The Mayor released his budget today and there wasn’t much good news for us. There was a $172M budget shortfall which the Mayor filled with $102.7M in spending cuts and $69.4M in new revenue. Our initial calculations tell us that around $65M of the cuts were from Housing and Human Services. Which is the same story as last year: the vast majority of cuts come out of safety net services.
Upon first blush, some of the most damaging cuts were to the Health Alliance, the Housing Production Trust Fund, Homeless Services and Childcare Subsidies, among others.
All of these major cuts left us with some questions:
►Why is the Mayor cutting $19.9M from the Housing Production Trust Fund (in what amounts to a financial gimmick to pay for Local Rent Supplements) when he could have used the $240M revenue surplus to make a one-time investment? Instead, he put the entire surplus in DC’s savings account and chose to vastly reduce the creation of new affordable housing in DC.
►The top concern at the Mayor’s One City Summit was “affordable housing”. Why didn’t he listen?
►How much in back-end costs will result from the major cuts to the Health Alliance when people can’t afford to pay their hospital bills?
►When 85% of District residents have said they prefer raising high income taxes rather than seeing budget cuts, why did the Mayor again choose massive cuts and no new taxes?
►With teen moms already dropping out of high school because they can’t find childcare, what will the impact of cuts to childcare subsidies have on high school graduation rates?
►With all these major cuts, why is the mayor prioritizing a tax break for people who are investing outside of the District? Why would he even consider repealing the bond tax if he finds extra revenue?
Here is as much as we know about the cuts and revenue at this early stage. These numbers are not fully confirmed, they are our best understanding from the information we have. We will update you as soon as we have more solid
information. Please let us know if we’re missing anything:
•DC Health Alliance Cut $23M: They are planning to restructure DCHA so that it only covers primary care, preventative care and specialty care. It cuts out hospital visits altogether.
•Housing Production Trust Fund Cut $19.9M : Mayor Gray took that money out of the Trust Fund in order to fund Local Rent Supplement Program. Same maneuver he did last year which lost the HPTF $18M in FY2012’s budget.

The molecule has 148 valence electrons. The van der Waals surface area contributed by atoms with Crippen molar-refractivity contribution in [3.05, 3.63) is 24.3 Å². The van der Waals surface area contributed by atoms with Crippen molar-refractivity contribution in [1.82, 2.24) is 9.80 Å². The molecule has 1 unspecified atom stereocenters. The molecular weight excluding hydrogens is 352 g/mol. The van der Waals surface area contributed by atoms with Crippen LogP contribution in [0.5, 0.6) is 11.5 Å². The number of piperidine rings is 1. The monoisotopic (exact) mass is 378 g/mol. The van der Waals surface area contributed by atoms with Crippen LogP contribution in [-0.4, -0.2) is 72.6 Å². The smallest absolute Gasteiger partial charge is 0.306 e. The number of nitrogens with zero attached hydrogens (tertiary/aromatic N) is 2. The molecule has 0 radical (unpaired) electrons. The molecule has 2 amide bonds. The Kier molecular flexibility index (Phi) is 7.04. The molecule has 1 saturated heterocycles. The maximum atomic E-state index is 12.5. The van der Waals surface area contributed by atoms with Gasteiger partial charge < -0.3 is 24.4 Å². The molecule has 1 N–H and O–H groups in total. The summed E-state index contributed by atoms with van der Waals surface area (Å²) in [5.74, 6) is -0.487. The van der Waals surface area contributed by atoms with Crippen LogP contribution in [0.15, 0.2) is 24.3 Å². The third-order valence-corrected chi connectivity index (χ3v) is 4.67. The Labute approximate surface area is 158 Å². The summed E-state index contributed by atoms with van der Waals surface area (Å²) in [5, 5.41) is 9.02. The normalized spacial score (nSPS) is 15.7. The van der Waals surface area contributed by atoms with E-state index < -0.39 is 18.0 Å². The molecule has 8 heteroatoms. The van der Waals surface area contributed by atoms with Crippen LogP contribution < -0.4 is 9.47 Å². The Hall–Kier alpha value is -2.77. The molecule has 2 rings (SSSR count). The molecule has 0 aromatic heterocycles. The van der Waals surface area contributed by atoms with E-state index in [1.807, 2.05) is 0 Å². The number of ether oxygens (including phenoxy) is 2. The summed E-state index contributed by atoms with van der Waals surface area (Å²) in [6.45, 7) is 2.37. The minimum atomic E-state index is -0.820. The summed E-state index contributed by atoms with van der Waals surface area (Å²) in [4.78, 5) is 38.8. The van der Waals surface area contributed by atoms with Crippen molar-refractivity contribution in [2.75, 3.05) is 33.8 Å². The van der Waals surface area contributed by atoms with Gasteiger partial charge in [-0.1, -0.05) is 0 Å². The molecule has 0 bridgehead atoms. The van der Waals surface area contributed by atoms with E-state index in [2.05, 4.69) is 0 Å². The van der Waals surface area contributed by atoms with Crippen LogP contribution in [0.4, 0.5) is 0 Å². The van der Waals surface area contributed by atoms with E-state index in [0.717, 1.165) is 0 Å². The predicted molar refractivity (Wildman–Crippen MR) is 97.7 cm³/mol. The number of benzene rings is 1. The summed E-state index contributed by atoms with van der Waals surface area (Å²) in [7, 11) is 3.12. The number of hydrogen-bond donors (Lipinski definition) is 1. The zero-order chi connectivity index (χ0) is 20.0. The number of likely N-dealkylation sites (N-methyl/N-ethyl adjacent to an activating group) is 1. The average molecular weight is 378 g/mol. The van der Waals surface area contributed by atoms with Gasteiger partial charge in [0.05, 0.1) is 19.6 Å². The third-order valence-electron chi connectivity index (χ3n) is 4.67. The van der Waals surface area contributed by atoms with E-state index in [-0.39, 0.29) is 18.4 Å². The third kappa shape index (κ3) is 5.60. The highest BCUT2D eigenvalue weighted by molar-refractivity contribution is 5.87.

•Medicaid Reimbursement Rates Cut by $8M
•Homeless Services Cut $7M: Our understanding is that this was a loss in federal funding that is not being replaced. But the budget is really unclear on these numbers so we may discover more about the state of Homeless Services in the next couple of weeks.
•DHCD Housing Grants Cut $6.1M This was also a loss in federal funds that is not being replaced.
•Childcare Subsidies Cut $5.7M Childcare subsidies has already been cut $20M over the last 5 years.
•Victim’s Services Cut $1.2M, a 12% cut for them.
•Permanent Supportive Housing Cut $1.4M
•Forgoing Pay-Go drain out of operating budget: Raising $50M
•Increased traffic calming initiatives (mostly speed cameras): Raising $24.8M
•Expanded sales hours for alcoholic beverages (until 4am): Raising $5.3M
•Reduced inflation adjustment for standard deduction, personal exemption, and homestead deduction from five years to one year: Raising $12.0M
THE MAYOR’S WISH LIST
The Mayor’s “Revised Revenue Priority List”, basically a “Wish List”, is more like a symbolic acknowledgement than a real possibility. But acknowledge us he did, with safety net services dominating the list (which make sense given how unbalanced his cuts to those services proved).
1. Homeless Services $7M
2. TANF $14.7M
3. Health Alliance $23M
4. Housing Production Trust Fund $19.9M
5. Victim’s Services $2.6M
6. Repeal the Out-of-State Bond Tax $1.1M
7. Infant and Toddler services $8.6M
8. Special Education capacity building $5M
9. Replace loss of federal grants to DHS $1.6M
10. HPAP for affordable housing assistance $2.9M
11. School based mental health initiatives $1.9M
12. Small Business Property Tax Relief $10 M